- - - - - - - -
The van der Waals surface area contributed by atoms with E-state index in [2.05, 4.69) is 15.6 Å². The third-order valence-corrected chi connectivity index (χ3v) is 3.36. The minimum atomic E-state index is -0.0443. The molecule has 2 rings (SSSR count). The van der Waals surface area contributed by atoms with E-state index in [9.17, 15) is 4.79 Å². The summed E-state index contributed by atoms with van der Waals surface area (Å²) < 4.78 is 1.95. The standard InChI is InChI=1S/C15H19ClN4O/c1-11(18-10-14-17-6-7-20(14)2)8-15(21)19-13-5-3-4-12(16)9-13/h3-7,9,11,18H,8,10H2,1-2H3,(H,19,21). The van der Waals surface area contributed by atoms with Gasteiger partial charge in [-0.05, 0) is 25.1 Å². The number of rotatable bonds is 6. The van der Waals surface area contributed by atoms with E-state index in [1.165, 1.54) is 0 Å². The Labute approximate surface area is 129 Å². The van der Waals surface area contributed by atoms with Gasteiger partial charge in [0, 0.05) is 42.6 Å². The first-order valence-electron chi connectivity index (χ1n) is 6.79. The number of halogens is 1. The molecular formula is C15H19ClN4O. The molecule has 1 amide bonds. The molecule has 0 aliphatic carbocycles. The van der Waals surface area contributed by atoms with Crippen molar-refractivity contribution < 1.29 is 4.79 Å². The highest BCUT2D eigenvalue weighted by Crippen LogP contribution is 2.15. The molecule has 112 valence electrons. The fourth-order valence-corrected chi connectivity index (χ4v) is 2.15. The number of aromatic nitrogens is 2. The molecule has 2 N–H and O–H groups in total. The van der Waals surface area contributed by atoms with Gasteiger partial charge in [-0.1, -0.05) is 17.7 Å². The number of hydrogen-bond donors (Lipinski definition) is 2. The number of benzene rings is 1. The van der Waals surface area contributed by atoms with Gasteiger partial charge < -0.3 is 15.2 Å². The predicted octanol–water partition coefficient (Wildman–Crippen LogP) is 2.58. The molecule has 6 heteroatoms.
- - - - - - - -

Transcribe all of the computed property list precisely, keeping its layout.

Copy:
The van der Waals surface area contributed by atoms with E-state index in [2.05, 4.69) is 15.6 Å². The third-order valence-corrected chi connectivity index (χ3v) is 3.36. The minimum atomic E-state index is -0.0443. The molecule has 2 rings (SSSR count). The van der Waals surface area contributed by atoms with E-state index in [9.17, 15) is 4.79 Å². The summed E-state index contributed by atoms with van der Waals surface area (Å²) < 4.78 is 1.95. The standard InChI is InChI=1S/C15H19ClN4O/c1-11(18-10-14-17-6-7-20(14)2)8-15(21)19-13-5-3-4-12(16)9-13/h3-7,9,11,18H,8,10H2,1-2H3,(H,19,21). The van der Waals surface area contributed by atoms with Gasteiger partial charge in [-0.05, 0) is 25.1 Å². The number of rotatable bonds is 6. The van der Waals surface area contributed by atoms with E-state index in [1.165, 1.54) is 0 Å². The Labute approximate surface area is 129 Å². The van der Waals surface area contributed by atoms with Gasteiger partial charge in [0, 0.05) is 42.6 Å². The first-order valence-electron chi connectivity index (χ1n) is 6.79. The number of halogens is 1. The molecular formula is C15H19ClN4O. The molecule has 1 amide bonds. The molecule has 0 aliphatic carbocycles. The van der Waals surface area contributed by atoms with Crippen molar-refractivity contribution < 1.29 is 4.79 Å². The highest BCUT2D eigenvalue weighted by Crippen LogP contribution is 2.15. The molecule has 112 valence electrons. The fourth-order valence-corrected chi connectivity index (χ4v) is 2.15. The number of aromatic nitrogens is 2. The molecule has 2 N–H and O–H groups in total. The van der Waals surface area contributed by atoms with Gasteiger partial charge in [-0.1, -0.05) is 17.7 Å². The number of hydrogen-bond donors (Lipinski definition) is 2. The number of benzene rings is 1. The van der Waals surface area contributed by atoms with Gasteiger partial charge < -0.3 is 15.2 Å². The predicted octanol–water partition coefficient (Wildman–Crippen LogP) is 2.58. The molecule has 6 heteroatoms.